It is best to remain abreast of developments in this matter, in order to clearly identify and be up-to-date on any guidelines concerning the disclosure of the content of messages between individuals in a judicial context.
We all know that social media, electronic communications and the online world has changed how we interact socially. Who has the patience to leave a voice message for a friend about a restaurant meeting place, let alone listen to one? That’s what instant messaging is for. Short, efficient and no small talk. But, does this efficient communication work in the workplace?
Some companies have applied traditional methods to the problem of social media at work: the soft approach attempts to monitor and regulate via policies; and the hard approach simply slams the door on employee access and use with a heavy hand. Neither of these works particularly well. The former will almost certainly lead to employee confusion and efforts—either intentional or not—to circumvent the policy, and the latter will likely result in discontented employees finding other ways to work around the blockade. In addition, both are difficult, if not impossible, to enforce fully; and attempts to bypass or evade controls could even lead to damage of physical or virtual IT resources.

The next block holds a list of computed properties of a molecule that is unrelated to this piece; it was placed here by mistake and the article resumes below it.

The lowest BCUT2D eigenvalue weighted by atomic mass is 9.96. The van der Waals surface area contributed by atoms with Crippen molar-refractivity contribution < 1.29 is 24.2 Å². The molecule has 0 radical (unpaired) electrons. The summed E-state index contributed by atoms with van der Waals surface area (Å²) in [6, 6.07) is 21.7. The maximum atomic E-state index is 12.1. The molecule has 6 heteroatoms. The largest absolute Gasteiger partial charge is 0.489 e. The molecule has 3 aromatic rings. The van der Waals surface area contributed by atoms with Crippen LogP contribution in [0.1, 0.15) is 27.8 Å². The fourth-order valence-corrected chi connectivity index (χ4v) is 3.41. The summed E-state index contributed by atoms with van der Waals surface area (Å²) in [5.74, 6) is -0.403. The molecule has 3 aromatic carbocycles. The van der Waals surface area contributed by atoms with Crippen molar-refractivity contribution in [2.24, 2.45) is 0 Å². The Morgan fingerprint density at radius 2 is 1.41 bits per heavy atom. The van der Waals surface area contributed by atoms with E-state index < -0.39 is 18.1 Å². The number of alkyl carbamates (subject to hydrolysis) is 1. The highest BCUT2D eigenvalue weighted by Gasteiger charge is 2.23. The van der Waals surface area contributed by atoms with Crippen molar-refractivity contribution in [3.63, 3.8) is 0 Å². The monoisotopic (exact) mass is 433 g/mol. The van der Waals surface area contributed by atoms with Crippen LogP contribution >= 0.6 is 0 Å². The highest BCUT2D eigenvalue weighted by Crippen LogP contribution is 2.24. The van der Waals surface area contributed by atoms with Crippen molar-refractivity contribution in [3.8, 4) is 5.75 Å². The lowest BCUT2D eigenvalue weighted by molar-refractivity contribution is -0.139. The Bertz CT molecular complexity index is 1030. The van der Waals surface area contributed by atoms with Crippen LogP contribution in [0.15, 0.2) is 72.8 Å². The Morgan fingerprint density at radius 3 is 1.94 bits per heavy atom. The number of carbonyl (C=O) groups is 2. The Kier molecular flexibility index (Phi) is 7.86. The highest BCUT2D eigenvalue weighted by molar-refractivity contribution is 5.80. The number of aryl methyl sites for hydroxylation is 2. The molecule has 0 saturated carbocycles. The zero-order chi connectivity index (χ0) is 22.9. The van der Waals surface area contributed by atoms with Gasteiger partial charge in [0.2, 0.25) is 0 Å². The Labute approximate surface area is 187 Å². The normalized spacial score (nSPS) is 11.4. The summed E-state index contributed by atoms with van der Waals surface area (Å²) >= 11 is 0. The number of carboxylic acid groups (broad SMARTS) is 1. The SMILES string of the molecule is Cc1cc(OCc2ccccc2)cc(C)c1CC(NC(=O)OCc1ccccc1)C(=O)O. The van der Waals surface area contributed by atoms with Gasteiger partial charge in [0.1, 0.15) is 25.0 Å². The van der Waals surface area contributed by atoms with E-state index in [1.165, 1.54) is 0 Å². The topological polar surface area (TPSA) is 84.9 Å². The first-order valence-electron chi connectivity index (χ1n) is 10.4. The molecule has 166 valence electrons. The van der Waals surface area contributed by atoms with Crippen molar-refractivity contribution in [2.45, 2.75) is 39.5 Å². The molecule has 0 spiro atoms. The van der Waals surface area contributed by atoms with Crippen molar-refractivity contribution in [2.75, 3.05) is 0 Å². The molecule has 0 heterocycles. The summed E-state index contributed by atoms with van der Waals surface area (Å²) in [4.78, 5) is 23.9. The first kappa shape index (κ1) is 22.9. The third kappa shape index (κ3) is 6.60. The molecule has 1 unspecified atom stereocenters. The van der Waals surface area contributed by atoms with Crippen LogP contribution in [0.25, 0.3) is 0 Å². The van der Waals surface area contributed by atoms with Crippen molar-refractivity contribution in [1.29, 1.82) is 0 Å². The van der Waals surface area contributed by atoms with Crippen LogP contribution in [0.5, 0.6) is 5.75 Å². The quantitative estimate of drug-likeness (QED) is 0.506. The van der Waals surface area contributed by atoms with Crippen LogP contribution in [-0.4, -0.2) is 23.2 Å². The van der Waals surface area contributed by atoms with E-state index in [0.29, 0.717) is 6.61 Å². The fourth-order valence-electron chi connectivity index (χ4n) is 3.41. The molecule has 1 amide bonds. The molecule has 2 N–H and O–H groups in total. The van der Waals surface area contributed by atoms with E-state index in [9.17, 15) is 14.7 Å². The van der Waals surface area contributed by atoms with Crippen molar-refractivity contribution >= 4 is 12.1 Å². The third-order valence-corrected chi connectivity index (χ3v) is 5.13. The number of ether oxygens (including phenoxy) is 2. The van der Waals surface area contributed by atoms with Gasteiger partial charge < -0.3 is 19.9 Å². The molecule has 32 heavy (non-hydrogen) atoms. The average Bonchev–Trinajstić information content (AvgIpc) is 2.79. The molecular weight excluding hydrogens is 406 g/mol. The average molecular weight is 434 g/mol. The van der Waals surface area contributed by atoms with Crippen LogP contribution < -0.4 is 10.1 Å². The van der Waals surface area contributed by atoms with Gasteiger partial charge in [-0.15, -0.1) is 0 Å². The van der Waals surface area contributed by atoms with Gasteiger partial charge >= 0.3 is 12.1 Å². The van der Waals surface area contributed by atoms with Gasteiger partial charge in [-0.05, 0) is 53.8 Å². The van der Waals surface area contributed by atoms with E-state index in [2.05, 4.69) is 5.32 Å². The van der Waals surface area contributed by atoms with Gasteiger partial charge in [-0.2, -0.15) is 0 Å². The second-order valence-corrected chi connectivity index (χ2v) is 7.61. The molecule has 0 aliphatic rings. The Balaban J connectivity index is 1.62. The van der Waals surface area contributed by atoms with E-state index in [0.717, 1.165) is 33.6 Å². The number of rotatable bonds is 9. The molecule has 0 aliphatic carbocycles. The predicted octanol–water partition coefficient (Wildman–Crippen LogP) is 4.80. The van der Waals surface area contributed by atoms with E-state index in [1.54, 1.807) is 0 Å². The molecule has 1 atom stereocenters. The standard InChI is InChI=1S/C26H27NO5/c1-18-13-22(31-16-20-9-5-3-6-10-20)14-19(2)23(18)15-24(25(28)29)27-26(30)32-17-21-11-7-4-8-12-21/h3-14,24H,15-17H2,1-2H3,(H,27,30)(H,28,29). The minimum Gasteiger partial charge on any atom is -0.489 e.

Established in 1995, First Reference provides organizations with practical and authoritative resources to help ensure compliance with constantly changing Canadian legislation and best practice